Physics 401 - Homework #11
1) A spherical harmonic (three points). Apply the definition of the spherical harmonics
to calculate the explicit functional form for Y31( The definition is given, for examp
PHYS401 Quantum Physics I
- FINAL EXAM
No books, calculators, or notes
Spring 2012
Name: _
1. Consider an electron bound to a two-dimensional infinite quantum well with sides of length
and
.
a. Write
Physics 401 - Homework #7
1) Orthogonality of the stationary states of the harmonic oscillator (three points).
Since energy is an observable quantity, it is represented by a Hermitian operator ( H ),
Physics 401 - Homework #11
1) An asymmetric finite potential well. Consider the asymmetric finite potential well shown
below:
a) (three points) Suppose that there exists a ground state with energy E0
Physics 401 - Homework #10
1) We define the quantum mechanical probability current vector J in three dimensions in
such a way that it satisfies a "continuity equation":
P(r , t )
J
0
t
where P(r , t
Physics 401 - Homework #12
1) A spherical harmonic (three points). Apply the definition of the spherical harmonics
to calculate the explicit functional form for Y31( The definition is given, for examp
Phys 401 Exam #2 Formula Sheet
1
2
e
ik ( x x )
dk ( x x ) ,
m n mn ,
n n I,
n
1
2
e
i ( k k ) x
dx (k k )
k k (k k ) ,
k k dk I ,
k (k ) ,
x ( x)
n an ,
x x ( x x )
x x dx I
an n ,
(k ) k dk ,
( x
1. Using the Fourier Transform, find the solution f(x,t) of the drift-diffusion equation
subject to initial conditions f(x,t=0)=(x):
Where D (diffusion coefficient) and v (velocity) are positive const
PHYS401 HW1: due 3PM Monday Feb. 6
Complex Numbers:
1.Simplify this number: ii . Is it real/imaginary/complex?
2.Write this number in complex Cartesian form (real plus imaginary parts): -11/3. Derive
clear
close all;
c=2.998e10;%cm/s
hbar=6.582e-16; %in eV*sec
m=5.11e5/c^2; %in eV/c^2
dx=1e-9; %0.1 Ang, in cm
tx=hbar^2/(2*m*dx^2);
title('Half-triangular well, \alpha=10^9 eV/cm: electron density di
Physics 401 - Homework #9
1) The time evolution operator in matrix mechanics. In Homework #8, we showed that the
time-evolution operator takes an initial state wavefunction and "translates it in time"
Physics 401 - Homework #8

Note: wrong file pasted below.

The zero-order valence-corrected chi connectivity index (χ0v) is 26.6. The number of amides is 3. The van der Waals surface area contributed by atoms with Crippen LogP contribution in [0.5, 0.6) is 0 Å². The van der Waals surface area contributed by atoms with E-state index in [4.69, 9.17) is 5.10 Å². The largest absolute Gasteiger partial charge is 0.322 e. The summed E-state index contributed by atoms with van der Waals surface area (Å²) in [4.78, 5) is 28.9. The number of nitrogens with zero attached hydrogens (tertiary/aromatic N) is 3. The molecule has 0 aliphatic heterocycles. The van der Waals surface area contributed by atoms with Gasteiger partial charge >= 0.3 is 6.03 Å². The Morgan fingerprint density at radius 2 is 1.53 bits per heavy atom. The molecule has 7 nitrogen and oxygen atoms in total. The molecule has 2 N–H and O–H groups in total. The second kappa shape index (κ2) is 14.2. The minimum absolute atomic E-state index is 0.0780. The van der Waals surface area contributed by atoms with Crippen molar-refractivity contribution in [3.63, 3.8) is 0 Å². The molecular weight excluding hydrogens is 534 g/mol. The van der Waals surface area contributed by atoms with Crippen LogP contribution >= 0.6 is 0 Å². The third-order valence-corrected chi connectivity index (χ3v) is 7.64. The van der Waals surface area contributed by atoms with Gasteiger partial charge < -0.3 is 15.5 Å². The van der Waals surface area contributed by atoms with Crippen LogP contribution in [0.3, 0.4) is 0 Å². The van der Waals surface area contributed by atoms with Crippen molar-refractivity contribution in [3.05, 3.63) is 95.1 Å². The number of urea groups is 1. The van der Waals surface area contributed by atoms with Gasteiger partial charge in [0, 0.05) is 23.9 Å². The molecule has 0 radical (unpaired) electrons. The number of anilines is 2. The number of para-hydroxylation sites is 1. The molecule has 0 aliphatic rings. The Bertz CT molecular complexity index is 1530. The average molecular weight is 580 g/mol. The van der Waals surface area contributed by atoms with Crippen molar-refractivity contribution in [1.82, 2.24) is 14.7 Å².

1) Three-state system. Suppose that we have a physical system for which there are only
three states. For example, perhaps the system is a molecule where the atoms can take on
Physics 401 - Homework #3
1) Expectation values in stationary states (three points). When the state of a quantum
mechanical system is an eigenfunction of the Hamiltonian, the expectation values of all
Physics 401 - Homework #4
1) Incompatible observables (two points each). For this question, you do not need to do
any calculations, except a very brief one for part (c). For all others, just explain y
Physics 401 - Homework #2
1) Expectation value of a discrete variable (six points total). The "quantum" in quantum
mechanics refers to the fact that the energy of bound states is discrete, or quantize
Physics 401 - Homework #1
1) (4 points total) Convert the following complex numbers into the z x iy and
z Ae i forms. State explicitly the values for x, y, A, and for each.
a)
ii
b) 1
1 i
2) (4 points
Physics 401 - Homework #5
1) A quantum mechanical state in two bases (12 points total). A quantum mechanical
particle-in-a-box is in a superposition of two stationary states, the n = 4 state and the n
Physics 401 - Homework #6
1) Expectation value of a squared Hermitian operator (three points). In many
respects, Hermitian operators are analogous to a real numbers. For example, we say that
an operat
Physics 401 - Homework #7
1) Time evolution of expectation values (seven points total). If an observable (A) has a
quantum mechanical operator ( A ) which does not depend on time, then the time-rate
c
Phys 401 Final Exam Formula Sheet
i
d
H
dt
i
d
ci (t ) H ij c j (t ) , ci i t , H ij i H j
dt
j
A
t
ij
A ji
U , F UFU 1 , U mi m i , U 1 U t
d
E0 A
1
0 i dt c1 (t ) E 0 c1 (t ) Ac 2 (t )
H
A
1. Implement the finite-differences approximation: write a MATLAB script to solve the problem of an
electron in a triangular well,
V(x)= x for x>0, infinite otherwise, where =109 eV/cm.
Plot the proba
Physics 401 - Homework #1 - Due Wednesday September 9th
1) (4 points total) Convert the following complex numbers into the z x iy and
z Ae i forms. State explicitly the values for x, y, A, and for eac
Physics 401 - Homework #4 - Due Wednesday October 7th
1) Incompatible observables (one point each). For this question, you do not need to do
any calculations, except a very brief one for part (c). For
Physics 401 - Homework #6 - Due Wednesday October 21th
1) Expectation value of a squared Hermitian operator (three points). In many
respects, Hermitian operators are analogous to a real numbers. For e
Physics 401 - Homework #11 - Due Wednesday December 2nd
1) An asymmetric finite potential well. Consider the asymmetric finite potential well shown
below:
a) (three points) Suppose that there exists a
Physics 401 - Homework #8 - Due Wednesday November 11th
1) Three-state system. Suppose that we have a physical system for which there are only
three states. For example, perhaps the system is a molecu
Physics 401 - Homework #7 - Due Wednesday October 28th
1) Time evolution of expectation values (seven points total). If an observable (A) has a
quantum mechanical operator ( A ) which does not depend
Physics 401 - Homework #12 - Due Wednesday December 9th
1) A spherical harmonic (three points). Apply the definition of the spherical harmonics
to calculate the explicit functional form for Y31( The d
Physics 401 - Homework #9 - Due Wednesday November 18th
1) The time evolution operator in matrix mechanics. In Homework #8, we showed
that the time-evolution operator takes an initial state wavefuncti